Lake Norman Magazine

Numbers to know

With the new year upon us, many of us are concentrating on our resolutions and, too often, those resolutions are fixated on just one number: our weight. Yet, weight often doesn’t give the true wellness story. To help you get a sense of some important numbers to know about your health, we asked Dr. Michaela Renich of Mooresville Family Practice for her insight. “When I look at health, I first look at three different numbers. I want to know what someone’s blood pressure, sugar and cholesterol is,” she says. This year, make it your resolution to know these numbers for yourself. Make an appointment for a physical with a full work-up of everything your doctor feels is essential for you to know about your health. Then, once you find out this important information along with your numbers in the categories below, work to maintain or improve them to really master your wellness.

Blood Pressure

What it is:

Put simply, blood pressure is the force of blood against the walls of the arteries. Basically, a blood pressure reading calculates how hard your heart is working to move blood through your body. There are two numbers you see in a blood pressure reading: the systolic number, which measures the pressure as the heart beats, and the diastolic, which measures the pressure while the heart relaxes between beats.

What’s healthy?: Under 120/80 (systolic/diastolic)

What if you are over?: “When we look at blood pressure, we consider if there is a fairly immediate danger or is this something that we need to get on top of to prevent complications like stroke, heart disease and kidney disease later on,” explains Dr. Renich. Your doctor may prescribe medication, but also do your part by exercising everyday for at least 10 minutes a day with a goal of moving to 30 minutes a day and being mindful of your diet.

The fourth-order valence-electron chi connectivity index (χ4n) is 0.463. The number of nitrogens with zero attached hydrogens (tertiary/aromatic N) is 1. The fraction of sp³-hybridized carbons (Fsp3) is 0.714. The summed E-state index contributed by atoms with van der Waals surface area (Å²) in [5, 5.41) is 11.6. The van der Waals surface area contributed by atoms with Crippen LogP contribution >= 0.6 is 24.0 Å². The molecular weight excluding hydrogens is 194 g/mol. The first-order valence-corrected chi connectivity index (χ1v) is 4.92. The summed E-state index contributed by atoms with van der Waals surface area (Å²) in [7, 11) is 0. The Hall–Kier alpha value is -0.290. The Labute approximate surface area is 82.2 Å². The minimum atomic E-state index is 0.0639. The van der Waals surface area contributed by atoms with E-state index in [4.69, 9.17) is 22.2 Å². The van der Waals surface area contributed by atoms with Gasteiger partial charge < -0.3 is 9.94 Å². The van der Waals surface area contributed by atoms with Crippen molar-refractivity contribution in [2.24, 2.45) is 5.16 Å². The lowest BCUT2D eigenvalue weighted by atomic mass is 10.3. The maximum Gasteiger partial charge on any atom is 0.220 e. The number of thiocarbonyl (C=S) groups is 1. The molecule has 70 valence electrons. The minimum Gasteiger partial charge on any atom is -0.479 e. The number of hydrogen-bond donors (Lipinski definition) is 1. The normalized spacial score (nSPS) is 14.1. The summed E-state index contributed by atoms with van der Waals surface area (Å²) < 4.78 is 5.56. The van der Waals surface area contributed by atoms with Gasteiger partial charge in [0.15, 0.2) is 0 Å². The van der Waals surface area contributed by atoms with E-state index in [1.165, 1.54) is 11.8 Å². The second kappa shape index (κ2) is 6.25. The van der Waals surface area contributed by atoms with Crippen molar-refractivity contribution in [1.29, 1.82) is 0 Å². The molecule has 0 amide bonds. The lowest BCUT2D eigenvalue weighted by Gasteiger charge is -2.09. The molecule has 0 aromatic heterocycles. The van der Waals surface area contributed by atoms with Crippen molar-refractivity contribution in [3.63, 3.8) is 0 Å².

Fasting Blood Sugar/Glucose

What it is:

A blood glucose test measures the amount of glucose, a type of sugar, in your bloodstream. When a high volume of glucose is present in your bloodstream over time, it can damage your blood vessels, which has many consequences.

What’s healthy?: Under 100 milligrams per deciliter of blood.

What if you are over?: “There is a lot of diabetes that is as yet undiagnosed. Diagnosing it as early as possible becomes our goal. We’re looking at a fasting sugar for the last two hours. And we’d like to see that be less than 100. If you are in the 100-110 range, there’s an area for concern. Greater than 110 requires taking another look,” says Dr. Renich. Follow-up might include lifestyle changes and medication.


What it is:

Cholesterol is a waxy-like substance found in all cells. When a doctor tests for cholesterol, she is looking to measure both the amount of low-density lipoprotein (LDL), often called the bad cholesterol because it can cause blockages in your artery, and high-density lipoprotein (HDL), often called the good cholesterol because it moves cholesterol from other parts of your body to your liver where your liver removes the cholesterol from your body. High cholesterol very rarely exhibits symptoms and, yet, can lead to heart disease. As Dr. Renich notes, “You cannot tell someone’s cholesterol just by looking at him.”

What’s healthy?: A total cholesterol of less than 200.

What if you are over?: Medications and lifestyle changes can positively impact one’s cholesterol numbers. “These numbers change depending on a person’s other health issues,” explains Dr. Renich. “Your good cholesterol or HDL should be greater than 35. Your bad cholesterol or LDL should be less than 130. What we do with cholesterol is try to achieve lower numbers in people who already have other risks. If you have diabetes, for example, in order to reduce your risk of heart disease, we would like to push you to a lower cholesterol goal where we see your LDL at less than 100.” Also, Dr. Renich notes that young adults may not need their cholesterol screened as often as older adults. “If you are less than 30, you don’t need to get it checked every year. Every two to three years is sufficient. In someone’s 30s, if I don’t have a cholesterol every two years, I get one. You might have to get it every three months if you have known high cholesterol. As you get older, you will move to yearly checks.”